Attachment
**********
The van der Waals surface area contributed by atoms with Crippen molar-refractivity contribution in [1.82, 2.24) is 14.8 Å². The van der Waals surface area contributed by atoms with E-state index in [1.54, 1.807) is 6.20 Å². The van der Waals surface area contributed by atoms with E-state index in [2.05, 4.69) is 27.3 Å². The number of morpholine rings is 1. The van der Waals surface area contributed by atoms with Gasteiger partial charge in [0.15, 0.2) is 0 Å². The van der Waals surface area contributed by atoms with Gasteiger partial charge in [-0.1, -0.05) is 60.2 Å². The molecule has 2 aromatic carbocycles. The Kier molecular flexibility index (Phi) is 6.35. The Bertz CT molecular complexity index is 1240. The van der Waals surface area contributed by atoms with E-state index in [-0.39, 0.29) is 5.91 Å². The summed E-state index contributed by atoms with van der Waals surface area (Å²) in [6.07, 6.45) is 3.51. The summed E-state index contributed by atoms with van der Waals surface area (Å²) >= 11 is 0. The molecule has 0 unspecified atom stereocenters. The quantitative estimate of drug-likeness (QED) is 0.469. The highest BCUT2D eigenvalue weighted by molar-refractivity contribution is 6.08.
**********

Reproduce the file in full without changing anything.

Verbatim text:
The van der Waals surface area contributed by atoms with Crippen molar-refractivity contribution in [1.82, 2.24) is 14.8 Å². The van der Waals surface area contributed by atoms with E-state index in [1.54, 1.807) is 6.20 Å². The van der Waals surface area contributed by atoms with E-state index in [2.05, 4.69) is 27.3 Å². The number of morpholine rings is 1. The van der Waals surface area contributed by atoms with Gasteiger partial charge in [0.15, 0.2) is 0 Å². The van der Waals surface area contributed by atoms with Gasteiger partial charge in [-0.1, -0.05) is 60.2 Å². The molecule has 2 aromatic carbocycles. The Kier molecular flexibility index (Phi) is 6.35. The Bertz CT molecular complexity index is 1240. The van der Waals surface area contributed by atoms with E-state index in [-0.39, 0.29) is 5.91 Å². The summed E-state index contributed by atoms with van der Waals surface area (Å²) in [6.07, 6.45) is 3.51. The summed E-state index contributed by atoms with van der Waals surface area (Å²) >= 11 is 0. The molecule has 0 unspecified atom stereocenters. The quantitative estimate of drug-likeness (QED) is 0.469. The highest BCUT2D eigenvalue weighted by molar-refractivity contribution is 6.08.